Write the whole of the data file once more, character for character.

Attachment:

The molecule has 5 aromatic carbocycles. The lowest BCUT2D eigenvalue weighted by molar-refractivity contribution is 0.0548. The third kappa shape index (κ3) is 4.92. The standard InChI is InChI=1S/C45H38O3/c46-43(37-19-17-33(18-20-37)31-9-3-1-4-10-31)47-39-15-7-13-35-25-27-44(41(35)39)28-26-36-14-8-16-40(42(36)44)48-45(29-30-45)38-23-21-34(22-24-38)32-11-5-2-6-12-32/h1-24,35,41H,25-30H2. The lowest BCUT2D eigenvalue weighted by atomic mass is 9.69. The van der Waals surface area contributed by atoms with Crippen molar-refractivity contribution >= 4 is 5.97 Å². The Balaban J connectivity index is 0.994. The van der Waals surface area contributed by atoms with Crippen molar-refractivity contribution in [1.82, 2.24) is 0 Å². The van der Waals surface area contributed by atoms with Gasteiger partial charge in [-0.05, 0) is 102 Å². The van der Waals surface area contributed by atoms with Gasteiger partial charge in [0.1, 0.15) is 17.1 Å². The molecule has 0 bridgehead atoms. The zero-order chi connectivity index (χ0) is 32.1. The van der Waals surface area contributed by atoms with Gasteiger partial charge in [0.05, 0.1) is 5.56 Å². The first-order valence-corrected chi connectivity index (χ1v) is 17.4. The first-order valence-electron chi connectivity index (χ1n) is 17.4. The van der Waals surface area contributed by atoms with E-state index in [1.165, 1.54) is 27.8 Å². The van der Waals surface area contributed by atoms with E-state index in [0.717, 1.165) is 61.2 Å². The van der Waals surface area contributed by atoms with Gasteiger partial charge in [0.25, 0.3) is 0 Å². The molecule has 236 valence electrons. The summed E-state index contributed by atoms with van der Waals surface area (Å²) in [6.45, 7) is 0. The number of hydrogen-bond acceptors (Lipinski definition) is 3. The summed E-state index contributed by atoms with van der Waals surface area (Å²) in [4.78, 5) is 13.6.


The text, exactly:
The molecule has 5 aromatic carbocycles. The lowest BCUT2D eigenvalue weighted by molar-refractivity contribution is 0.0548. The third kappa shape index (κ3) is 4.92. The standard InChI is InChI=1S/C45H38O3/c46-43(37-19-17-33(18-20-37)31-9-3-1-4-10-31)47-39-15-7-13-35-25-27-44(41(35)39)28-26-36-14-8-16-40(42(36)44)48-45(29-30-45)38-23-21-34(22-24-38)32-11-5-2-6-12-32/h1-24,35,41H,25-30H2. The lowest BCUT2D eigenvalue weighted by atomic mass is 9.69. The van der Waals surface area contributed by atoms with Crippen molar-refractivity contribution >= 4 is 5.97 Å². The Balaban J connectivity index is 0.994. The van der Waals surface area contributed by atoms with Crippen molar-refractivity contribution in [1.82, 2.24) is 0 Å². The van der Waals surface area contributed by atoms with Gasteiger partial charge in [-0.05, 0) is 102 Å². The van der Waals surface area contributed by atoms with Gasteiger partial charge in [0.1, 0.15) is 17.1 Å². The molecule has 0 bridgehead atoms. The zero-order chi connectivity index (χ0) is 32.1. The van der Waals surface area contributed by atoms with Gasteiger partial charge in [0.05, 0.1) is 5.56 Å². The first-order valence-corrected chi connectivity index (χ1v) is 17.4. The first-order valence-electron chi connectivity index (χ1n) is 17.4. The van der Waals surface area contributed by atoms with E-state index in [1.165, 1.54) is 27.8 Å². The van der Waals surface area contributed by atoms with E-state index in [0.717, 1.165) is 61.2 Å². The van der Waals surface area contributed by atoms with Gasteiger partial charge in [0.25, 0.3) is 0 Å². The molecule has 236 valence electrons. The summed E-state index contributed by atoms with van der Waals surface area (Å²) in [6.45, 7) is 0. The number of hydrogen-bond acceptors (Lipinski definition) is 3. The summed E-state index contributed by atoms with van der Waals surface area (Å²) in [4.78, 5) is 13.6.